Quirky Question #271: We’ve Got a Worried Waiter
Question: We recently interviewed a candidate for a server position at our restaurant. During the interview, he informed us that he has an anxiety disorder, which causes him to have panic attacks out of the blue. Do we have to hire him? What if he had a panic attack in the middle of serving a customer?
Answer: By Jessica Linehan and Jessica Shiffman
We’re glad you came to us with this question, because this area of law can certainly be tricky. Unfortunately, the answer is not straightforward. However, at least one recent case suggests that his anxiety disorder should generally not be preclusive to his hiring, and you may in fact need to accommodate his panic attacks, by permitting him to take breaks when necessary, so long as those breaks don’t pose an undue hardship on your restaurant.
In Barber v. Subway, 2015 WL 5530256 (M.D. Pa. 2015), Ms. Kiera Barber interviewed for a position as a sandwich artist. During her interview, she advised the Subway shop owner that she suffered from anxiety and that she may need to take a break if an “anxiety episode” occurred during her shift. The owner responded that this wasn’t a problem, and asked Ms. Barber to submit medical documentation of her anxiety disorder. She submitted documentation reflecting two diagnoses: anxiety and social phobia.
Unfortunately, during her second week on the job, while she was preparing a sandwich for a customer, Ms. Barber suffered an anxiety attack. In order to attempt to control her symptoms, she went to the back of the store, where the owner allegedly found her, asked her what was wrong, and pressured her to return to work. When Ms. Barber could not gain control of her symptoms, she requested permission to leave early. The owner responded that he didn’t see any reason to keep training Ms. Barber if she was going to keep having anxiety attacks. However, the parties dispute whether the owner intended this statement to mean that Ms. Barber was terminated, or rather that Ms. Barber should go home for the day (thereby granting Ms. Barber’s request for accommodation). Nonetheless, Ms. Barber did not return to work after that day, and neither party sought to communicate with the other thereafter.
Ms. Barber brought claims against Subway under the Americans with Disabilities Act (“ADA) and the Pennsylvania Human Relations Act (“PHRA”). Ultimately, because of the genuine disputes of material fact surrounding the events of Ms. Barber’s last day and whether the owner intended to fire her, the court denied Subway’s motion for summary judgment. However, the court did indicate that Ms. Barber’s version of the facts would justify a decision that (1) Subway failed to reasonably accommodate Ms. Barber’s request for a break “in the immediate wake of an anxiety attack”, and (2) Subway terminated Ms. Barber directly in response to her request for an accommodation.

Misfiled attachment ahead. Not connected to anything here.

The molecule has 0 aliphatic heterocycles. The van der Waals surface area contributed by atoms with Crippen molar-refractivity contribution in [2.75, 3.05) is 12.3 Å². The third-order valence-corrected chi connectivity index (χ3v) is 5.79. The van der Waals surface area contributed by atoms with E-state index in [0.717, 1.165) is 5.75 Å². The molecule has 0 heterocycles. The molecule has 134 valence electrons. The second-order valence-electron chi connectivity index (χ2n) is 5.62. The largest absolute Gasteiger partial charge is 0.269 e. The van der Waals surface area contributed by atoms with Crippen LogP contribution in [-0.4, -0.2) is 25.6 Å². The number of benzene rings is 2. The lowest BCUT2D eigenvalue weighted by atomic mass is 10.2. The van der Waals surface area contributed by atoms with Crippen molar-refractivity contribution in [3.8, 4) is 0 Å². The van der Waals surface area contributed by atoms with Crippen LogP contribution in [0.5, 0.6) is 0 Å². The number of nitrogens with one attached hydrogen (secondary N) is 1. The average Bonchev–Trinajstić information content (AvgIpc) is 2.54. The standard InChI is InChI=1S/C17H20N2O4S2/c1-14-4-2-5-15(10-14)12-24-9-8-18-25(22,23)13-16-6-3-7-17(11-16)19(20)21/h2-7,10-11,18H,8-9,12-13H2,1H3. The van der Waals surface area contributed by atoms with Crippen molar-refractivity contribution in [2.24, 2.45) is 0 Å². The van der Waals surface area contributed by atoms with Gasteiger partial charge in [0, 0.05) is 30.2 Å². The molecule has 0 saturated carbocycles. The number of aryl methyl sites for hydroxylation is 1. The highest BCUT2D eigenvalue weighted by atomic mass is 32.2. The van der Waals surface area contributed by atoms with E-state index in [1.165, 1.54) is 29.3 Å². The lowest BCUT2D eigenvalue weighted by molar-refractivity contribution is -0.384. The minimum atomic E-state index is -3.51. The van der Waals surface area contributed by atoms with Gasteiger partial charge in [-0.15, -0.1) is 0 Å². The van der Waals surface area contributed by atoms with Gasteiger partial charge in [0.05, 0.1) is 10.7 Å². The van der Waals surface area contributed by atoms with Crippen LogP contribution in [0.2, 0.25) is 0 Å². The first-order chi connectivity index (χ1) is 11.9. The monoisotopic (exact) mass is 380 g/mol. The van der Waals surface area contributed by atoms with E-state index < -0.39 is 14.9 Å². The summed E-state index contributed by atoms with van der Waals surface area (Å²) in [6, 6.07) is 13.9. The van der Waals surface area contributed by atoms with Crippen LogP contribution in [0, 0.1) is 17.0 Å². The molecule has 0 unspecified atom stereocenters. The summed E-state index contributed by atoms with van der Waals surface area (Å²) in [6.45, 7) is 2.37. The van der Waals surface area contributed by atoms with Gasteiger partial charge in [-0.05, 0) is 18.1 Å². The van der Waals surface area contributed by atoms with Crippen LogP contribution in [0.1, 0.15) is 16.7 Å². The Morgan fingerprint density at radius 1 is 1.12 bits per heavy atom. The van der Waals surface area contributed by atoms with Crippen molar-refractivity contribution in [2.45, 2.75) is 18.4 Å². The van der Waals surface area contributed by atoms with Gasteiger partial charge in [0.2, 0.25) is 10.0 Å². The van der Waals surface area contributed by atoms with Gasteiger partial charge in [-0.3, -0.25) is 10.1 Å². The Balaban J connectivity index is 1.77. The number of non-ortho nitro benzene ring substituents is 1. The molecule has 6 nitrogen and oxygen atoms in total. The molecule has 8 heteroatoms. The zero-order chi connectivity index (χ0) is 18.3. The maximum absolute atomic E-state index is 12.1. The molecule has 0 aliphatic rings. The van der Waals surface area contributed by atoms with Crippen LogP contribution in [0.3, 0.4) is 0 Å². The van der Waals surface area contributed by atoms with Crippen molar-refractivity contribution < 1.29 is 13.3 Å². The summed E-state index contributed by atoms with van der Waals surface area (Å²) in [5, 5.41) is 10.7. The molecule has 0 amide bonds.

Even though summary judgment was not granted because of the existing dispute of material facts, the court’s decision is illuminating, because it suggests that Subway did have an obligation to accommodate Ms. Barber’s request for a break to recover from her anxiety attack while preparing a sandwich for a customer. Thus, though it may be counter-intuitive, an employer may have an obligation to accommodate disability-related symptoms by permitting breaks, even when the employee is a front-of-house or external-facing worker. There are many jobs where one might think that the ability to provide constant customer service may be considered an “essential function” or requirement of the position – servers, hosts and hostesses, receptionists, cashiers, and greeters, for example, in addition to the sandwich artist. But the court’s decision in Barber indicates otherwise: employers may be required to accommodate even these external facing employees with unplanned breaks in relation to known disabilities.
Keep in mind, however, that this doesn’t necessarily mean all employees with disabilities are entitled to unplanned breaks under the ADA, because employers still are only obligated to provide “reasonable accommodations” that won’t arise to an “undue hardship” for the employer. Thus, the circumstances of each case will need to be considered. For example, a sole store employee manning a cash register may not be as readily accommodated as a server at restaurant with a number of servers capable of filling in while one is on a break.
These considerations are very fact specific, and require a high level of analysis to determine whether (1) an accommodation is required, (2) an accommodation is reasonable, and (3) the accommodation poses undue hardship on the company. We encourage you to contact us with any questions.